Welcome back to the blog
Interestingly, despite being back in Ethiopia, I can now view and post directly on the blog so perhaps the block has been lifted….for a while.
Well, we managed to leave Ethiopia easily enough despite my having a mismatch between my residency permit and my current (emergency) passport and pretty soon after we landed, we got a train up to London to get a new passport. This all went smoothly enough and we managed to get everything sorted in time to fly off to Switzerland for a week of skiing.
So what has it been like being back in the UK? Hmmm, well it is all certainly very different from Ethiopia. Simple things like standing under a warm shower that has fast flowing, clean water provide enormous amounts of pleasure. Being able to sleep without feeling bugs crawling on your skin means that you stop counting the new bites when you wake in the morning. I felt like a child in a sweet shop when I went to the supermarket and had to stop myself from buying almost every product in the store. As you might imagine, eating has been enormously gratifying, although I suspect my taste buds have been over stimulated with the fantastic variety of different tastes. Actually, the diversity in food that we have in the UK is really amazing when you compare it to countries like Africa. After being in Ethiopia for a while, you get used to the limited food options. Food becomes more of a means to survival rather than the Western approach where eating is a social and cultural experience. So when I returned to the UK, it was quite a shock to be surrounded by so many different food products. Indeed, I found it hard to choose what to eat and so ended up eating a bit of everything. Despite this, I have managed to retain the weight loss from our first few months here (about 6kg in total). The difference now is that I feel hungry more whereas after a while in Ethiopia you get accustomed to not eating all the time and you stop feeling so hungry.
So having enjoyed all the luxuries of the UK (and Switzerland), I have to confess to feeling a little anxious about returning to Gimbie. I started asking myself why I was doing this. Why not just stay in my comfortable world where I have a great life with everything that I need. Well, I guess that I feel that I have not yet achieved what I set out to achieve. I have a reasonably good appreciation of what Ethiopia is about and some notion of understanding about what the problems are. Actually, I think that Bob Geldof (whatever you might think of him) is right in that a key problem for Africa is the political situation. If the government had the right mind-set, I think it could make things better for the people living in rural Ethiopia. Instead, it seems to have adopted a whole mixture of policies from various western countries, but without the infrastructure and mentality to actually make them work. I’m not sure how much of what goes on is intentional and how much results from a domino effect. For example, the government introduce various policies surrounding transport; cars cannot be imported if they are over 5 years old as there is increasing pollution and many cars are not roadworthy, leading to injuries and death. But cars that are imported are taxed at 250%, making them unaffordable for almost all people here. They don’t make any cars in Ethiopia. So people have to keep their cars until they literally fall apart, but before they do this, the decrepit, battered engines produce enormous amounts of pollution.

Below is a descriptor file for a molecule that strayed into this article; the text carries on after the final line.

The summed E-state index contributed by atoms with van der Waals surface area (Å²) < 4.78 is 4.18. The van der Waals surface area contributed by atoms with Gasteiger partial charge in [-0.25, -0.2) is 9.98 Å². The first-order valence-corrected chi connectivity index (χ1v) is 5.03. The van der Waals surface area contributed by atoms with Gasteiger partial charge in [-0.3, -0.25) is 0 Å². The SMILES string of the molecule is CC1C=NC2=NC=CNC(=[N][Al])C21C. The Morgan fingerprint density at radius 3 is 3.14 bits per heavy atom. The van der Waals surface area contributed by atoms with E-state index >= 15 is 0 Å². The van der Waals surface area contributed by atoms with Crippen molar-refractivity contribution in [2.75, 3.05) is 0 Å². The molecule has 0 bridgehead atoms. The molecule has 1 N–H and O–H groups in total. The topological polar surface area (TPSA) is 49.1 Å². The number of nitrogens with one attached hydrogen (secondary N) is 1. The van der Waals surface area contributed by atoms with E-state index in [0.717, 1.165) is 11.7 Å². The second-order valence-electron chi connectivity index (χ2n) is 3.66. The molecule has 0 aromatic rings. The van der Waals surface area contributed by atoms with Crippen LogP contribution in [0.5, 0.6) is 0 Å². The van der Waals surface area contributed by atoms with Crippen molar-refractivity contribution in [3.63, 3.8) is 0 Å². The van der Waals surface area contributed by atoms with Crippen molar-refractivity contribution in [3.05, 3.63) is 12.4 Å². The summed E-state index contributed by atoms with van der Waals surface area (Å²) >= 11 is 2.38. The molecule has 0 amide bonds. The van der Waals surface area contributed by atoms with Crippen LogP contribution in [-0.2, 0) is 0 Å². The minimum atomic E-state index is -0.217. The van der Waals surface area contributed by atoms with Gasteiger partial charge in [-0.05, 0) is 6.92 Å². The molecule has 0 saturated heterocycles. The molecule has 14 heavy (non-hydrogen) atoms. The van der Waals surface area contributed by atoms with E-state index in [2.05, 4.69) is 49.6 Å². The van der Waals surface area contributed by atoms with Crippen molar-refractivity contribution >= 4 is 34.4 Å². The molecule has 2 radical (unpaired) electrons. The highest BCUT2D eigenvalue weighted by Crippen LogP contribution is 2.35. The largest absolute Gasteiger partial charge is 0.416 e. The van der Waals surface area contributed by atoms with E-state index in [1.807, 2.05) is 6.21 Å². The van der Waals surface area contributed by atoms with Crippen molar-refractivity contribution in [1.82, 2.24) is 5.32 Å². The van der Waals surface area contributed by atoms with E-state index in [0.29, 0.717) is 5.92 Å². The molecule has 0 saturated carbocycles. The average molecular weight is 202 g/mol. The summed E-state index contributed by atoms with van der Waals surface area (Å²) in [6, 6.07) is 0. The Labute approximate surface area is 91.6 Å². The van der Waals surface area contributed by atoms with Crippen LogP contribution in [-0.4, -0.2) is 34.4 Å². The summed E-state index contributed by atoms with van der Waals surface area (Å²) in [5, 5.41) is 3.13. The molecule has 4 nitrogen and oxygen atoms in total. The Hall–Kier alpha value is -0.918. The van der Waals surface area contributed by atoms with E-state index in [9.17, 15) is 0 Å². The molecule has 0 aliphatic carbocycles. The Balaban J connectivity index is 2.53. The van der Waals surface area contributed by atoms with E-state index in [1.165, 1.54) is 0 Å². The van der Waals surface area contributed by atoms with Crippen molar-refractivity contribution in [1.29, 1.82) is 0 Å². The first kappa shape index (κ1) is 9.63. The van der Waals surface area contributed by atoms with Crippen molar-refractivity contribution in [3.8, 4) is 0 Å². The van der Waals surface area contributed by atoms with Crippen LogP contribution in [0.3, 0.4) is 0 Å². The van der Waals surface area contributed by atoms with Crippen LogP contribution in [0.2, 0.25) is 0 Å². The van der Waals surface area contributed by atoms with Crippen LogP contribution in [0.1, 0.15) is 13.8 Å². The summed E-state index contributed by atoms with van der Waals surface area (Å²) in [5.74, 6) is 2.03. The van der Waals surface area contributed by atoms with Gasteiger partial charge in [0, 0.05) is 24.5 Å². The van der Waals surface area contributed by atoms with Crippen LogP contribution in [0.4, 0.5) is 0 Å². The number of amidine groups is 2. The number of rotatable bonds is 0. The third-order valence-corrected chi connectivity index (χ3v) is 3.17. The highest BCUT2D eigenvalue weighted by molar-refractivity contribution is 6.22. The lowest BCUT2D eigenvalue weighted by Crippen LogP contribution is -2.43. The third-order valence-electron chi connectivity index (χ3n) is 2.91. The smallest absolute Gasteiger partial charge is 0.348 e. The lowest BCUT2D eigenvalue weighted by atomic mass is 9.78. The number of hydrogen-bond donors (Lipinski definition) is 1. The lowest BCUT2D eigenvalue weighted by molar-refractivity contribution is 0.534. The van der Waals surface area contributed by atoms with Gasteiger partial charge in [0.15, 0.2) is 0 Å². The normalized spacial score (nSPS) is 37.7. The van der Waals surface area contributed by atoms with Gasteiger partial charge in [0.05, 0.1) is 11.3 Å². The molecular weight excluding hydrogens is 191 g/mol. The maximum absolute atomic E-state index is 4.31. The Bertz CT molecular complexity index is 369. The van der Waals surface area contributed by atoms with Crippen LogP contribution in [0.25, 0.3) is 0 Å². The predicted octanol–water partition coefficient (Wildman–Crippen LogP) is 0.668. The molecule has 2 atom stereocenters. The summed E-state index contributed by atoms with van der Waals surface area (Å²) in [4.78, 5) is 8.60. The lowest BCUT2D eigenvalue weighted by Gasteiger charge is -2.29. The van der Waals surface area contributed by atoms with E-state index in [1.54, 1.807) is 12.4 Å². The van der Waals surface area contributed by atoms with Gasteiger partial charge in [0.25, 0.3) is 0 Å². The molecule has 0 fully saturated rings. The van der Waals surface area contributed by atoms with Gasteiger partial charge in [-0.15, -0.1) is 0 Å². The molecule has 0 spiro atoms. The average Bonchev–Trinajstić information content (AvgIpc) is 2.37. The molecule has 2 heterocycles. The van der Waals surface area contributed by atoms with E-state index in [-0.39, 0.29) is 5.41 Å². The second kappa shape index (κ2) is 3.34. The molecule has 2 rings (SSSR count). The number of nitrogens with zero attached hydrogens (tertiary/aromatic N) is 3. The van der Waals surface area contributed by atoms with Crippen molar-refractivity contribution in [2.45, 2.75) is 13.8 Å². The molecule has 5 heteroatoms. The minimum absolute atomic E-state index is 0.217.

I also want to come back here to keep working on my project, which is actually going very well. As with all projects, I have been through a phase of wondering if it is all worthwhile, but I am pretty sure that it is now and I do feel that the process of getting people to be more prepared for the birth is going to work. How sustainable it will be is another matter and one I will worry about a bit later.
One of the attractions to Ethiopia is that life is fairly simple here. Without choices over aspects of everyday living such as eating, housing, occupation, and even perhaps health, life is pretty straightforward. You don’t have to worry about what you are going to wear, where or what you should eat, what social engagements to accept or refuse, what holidays to book, what colour to paint the bedroom wall, what type of car to buy, what make of camera to buy etc etc etc. There are few choices and in some way, this makes an easier, certainly less stressful, life. In the West, we have a stunningly high level of sophistication that encapsulates every aspect of life and requires us to be constantly making decisions, often weighing up the risks of one choice over the risks of another choice. After much agonising, we often wonder whether it was the right decision and whether we should have done something differently. If you don’t have many choices, it’s much simpler.
All that said, however, my cases are filled to the brim with clothes, shoes, toys, books, medical equipment, food, baby milk, nappies, football shirts and even some mini Easter eggs. So I have brought just a selection of our sophisticated life here in the hope that it will provide others with some of the pleasures that we often take for granted.
Tomorrow we head off with a driver and his car to Awassa, which is supposed to be a very pretty area south of Addis. We stay there for a night and then head to the border between Ethiopia and Kenya (Moyale) where, if everything goes according to plan, we will be reunited with the car. Oh yes, we haven’t given up on that little project. After much discussion, we decided to get the car transported on a lorry from Nairobi to the Ethiopian border. This way, we don’t have to go back to Kenya (something I’m really not keen to do). It has been fixed – the suspension, the shock absorbers, the axil that holds the gear box and numerous other smaller things – and so we hope to have it here for at least 3 months.